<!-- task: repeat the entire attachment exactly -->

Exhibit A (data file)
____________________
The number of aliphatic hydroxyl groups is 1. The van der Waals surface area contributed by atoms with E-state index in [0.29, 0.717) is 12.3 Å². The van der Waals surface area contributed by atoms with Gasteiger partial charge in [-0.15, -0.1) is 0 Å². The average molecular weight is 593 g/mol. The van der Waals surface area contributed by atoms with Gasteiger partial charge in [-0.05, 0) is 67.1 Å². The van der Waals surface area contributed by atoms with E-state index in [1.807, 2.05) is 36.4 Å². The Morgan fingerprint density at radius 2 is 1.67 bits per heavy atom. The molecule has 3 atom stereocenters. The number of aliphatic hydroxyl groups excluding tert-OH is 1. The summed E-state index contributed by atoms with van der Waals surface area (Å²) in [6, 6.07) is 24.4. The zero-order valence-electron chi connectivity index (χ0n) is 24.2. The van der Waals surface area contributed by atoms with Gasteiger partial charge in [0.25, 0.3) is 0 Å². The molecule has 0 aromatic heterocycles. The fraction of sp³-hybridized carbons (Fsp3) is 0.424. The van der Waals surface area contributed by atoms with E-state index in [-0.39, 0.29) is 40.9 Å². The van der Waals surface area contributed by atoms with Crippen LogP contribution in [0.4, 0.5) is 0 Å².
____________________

The number of aliphatic hydroxyl groups is 1. The van der Waals surface area contributed by atoms with E-state index in [0.29, 0.717) is 12.3 Å². The van der Waals surface area contributed by atoms with Gasteiger partial charge in [-0.15, -0.1) is 0 Å². The average molecular weight is 593 g/mol. The van der Waals surface area contributed by atoms with Gasteiger partial charge in [-0.05, 0) is 67.1 Å². The van der Waals surface area contributed by atoms with E-state index in [1.807, 2.05) is 36.4 Å². The Morgan fingerprint density at radius 2 is 1.67 bits per heavy atom. The molecule has 3 atom stereocenters. The number of aliphatic hydroxyl groups excluding tert-OH is 1. The summed E-state index contributed by atoms with van der Waals surface area (Å²) in [6, 6.07) is 24.4. The zero-order valence-electron chi connectivity index (χ0n) is 24.2. The van der Waals surface area contributed by atoms with Gasteiger partial charge in [0.25, 0.3) is 0 Å². The molecule has 0 aromatic heterocycles. The fraction of sp³-hybridized carbons (Fsp3) is 0.424. The van der Waals surface area contributed by atoms with E-state index in [-0.39, 0.29) is 40.9 Å². The van der Waals surface area contributed by atoms with Crippen LogP contribution in [0.4, 0.5) is 0 Å².